Insisting that he is not bluffing, Dr. Molina said that his company might also have to abandon the individual market after this year because so much is in flux. The Senate has yet to debate measures that could deeply affect insurers, and Molina Healthcare just reported to investors last month that it lost hundreds of millions of dollars in 2016 because of what Dr. Molina, its chief executive, called flawed federal funding formulas.
While the exit of other insurers has been problematic, a withdrawal by Molina “would be hugely damaging,” said Sabrina Corlette, a research professor at Georgetown University.
The reaction from other insurers has been muted, and the companies seem relieved that they are not being vilified in the way they were during the last debate over the Obama administration’s health care plan. This time, many seem eager to stay out of the fray.
Anthem, a large insurer that also has a sizable presence in the market, went so far as to write a letter this month to Congress praising the Republican efforts. “The American Health Care Act addresses the challenges immediately facing the individual market and will ensure more affordable health plan choices for consumers in the short term,” said Joseph R. Swedish, Anthem’s chief executive.
Other companies are clearly uneasy. Humana has already announced its plans to leave the individual marketplaces in 2018, and few, if any, insurers have committed to staying in the individual marketplaces. Compounding the uncertainty of whether the markets will be steady enough to remain in is the looming deadline that companies face as they weigh whether to raise prices. For some, these next few weeks are crucial; some states require insurers to file notice of potential rate increases as early as April.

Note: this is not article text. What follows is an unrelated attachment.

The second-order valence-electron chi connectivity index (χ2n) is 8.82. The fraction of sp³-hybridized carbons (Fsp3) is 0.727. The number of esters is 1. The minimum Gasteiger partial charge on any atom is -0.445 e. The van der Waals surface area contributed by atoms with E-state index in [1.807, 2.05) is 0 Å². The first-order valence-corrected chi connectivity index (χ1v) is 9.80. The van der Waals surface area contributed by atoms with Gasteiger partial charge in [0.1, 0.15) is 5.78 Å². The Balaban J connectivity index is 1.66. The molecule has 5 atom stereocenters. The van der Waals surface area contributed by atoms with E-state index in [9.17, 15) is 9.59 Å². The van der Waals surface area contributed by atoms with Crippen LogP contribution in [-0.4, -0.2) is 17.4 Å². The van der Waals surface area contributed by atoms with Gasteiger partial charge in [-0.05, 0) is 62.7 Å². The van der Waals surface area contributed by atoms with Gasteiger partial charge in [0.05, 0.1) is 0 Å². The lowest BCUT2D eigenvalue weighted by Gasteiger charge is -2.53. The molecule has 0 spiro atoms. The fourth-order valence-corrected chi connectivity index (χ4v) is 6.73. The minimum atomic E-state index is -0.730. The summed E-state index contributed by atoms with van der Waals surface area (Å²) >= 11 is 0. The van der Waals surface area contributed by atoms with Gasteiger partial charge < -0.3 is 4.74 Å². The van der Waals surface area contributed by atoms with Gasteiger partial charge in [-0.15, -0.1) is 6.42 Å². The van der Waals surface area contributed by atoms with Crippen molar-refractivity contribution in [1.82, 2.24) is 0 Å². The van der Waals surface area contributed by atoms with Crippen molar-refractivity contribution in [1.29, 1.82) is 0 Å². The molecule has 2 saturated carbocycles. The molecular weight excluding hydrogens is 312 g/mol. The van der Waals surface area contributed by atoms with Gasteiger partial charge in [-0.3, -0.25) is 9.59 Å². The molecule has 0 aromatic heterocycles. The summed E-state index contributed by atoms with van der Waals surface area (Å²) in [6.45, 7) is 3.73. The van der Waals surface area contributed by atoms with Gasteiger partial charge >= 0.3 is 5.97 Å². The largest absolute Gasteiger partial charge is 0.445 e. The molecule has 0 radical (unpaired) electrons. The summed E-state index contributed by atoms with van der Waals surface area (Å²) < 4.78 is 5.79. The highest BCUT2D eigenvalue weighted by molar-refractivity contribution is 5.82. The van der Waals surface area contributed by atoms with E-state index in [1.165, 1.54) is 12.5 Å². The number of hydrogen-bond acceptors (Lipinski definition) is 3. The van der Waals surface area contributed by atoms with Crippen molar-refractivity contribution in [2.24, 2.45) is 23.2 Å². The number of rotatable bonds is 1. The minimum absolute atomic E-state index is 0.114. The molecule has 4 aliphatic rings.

“They don’t have any real clear idea or even see what a real clear path forward is going to look like,” said Kevin G. Fitzgerald, a lawyer who specializes in insurance for Foley & Lardner. “Their business is months in the planning and sometimes years in the execution. They don’t even know if there will be an exchange in 2018.”
The G.O.P. bill sharply cuts the Medicaid program, which would result in states bearing a much greater share of covering their lower-income residents. Republicans say the bill aims to give states more flexibility in how they spend Medicaid money. Dr. Molina dismisses the argument as “a red herring,” masking the fact that federal Medicaid funding will drop by nearly $900 billion over the next decade if the House bill goes through.
Republicans seem largely focused on the near-term politics of getting their legislation through Congress, but they also are gambling that blame won’t shift to them if the markets collapse.
“The chaos that Obamacare has created, and for which congressional Democrats — and you see that — are alone and responsible for requires swift action,” President Trump said in a meeting with major insurance executives last month.
Dr. Molina is having none of it. “If the market is destabilized in 2018, it really falls on the Republicans,” he said. “The administration and Congress have the ability to act in ways to stabilize the market.”
Insurers have supported the Trump administration’s steps so far, and they back a provision in the House bill establishing a $100 billion fund aimed at helping cover the cost of very sick customers.
Still, Congress has an important negotiating tool: a key program that helps low-income individuals with out-of-pocket costs, known technically as “cost-sharing reductions.” House Republicans brought a lawsuit to stop what it claimed was illegal funding of the program, worth $7 billion to the insurers last year. The lawsuit is suspended, and Congress needs to officially appropriate the money for the program if the insurers are to get all of what they are owed this year or any other year.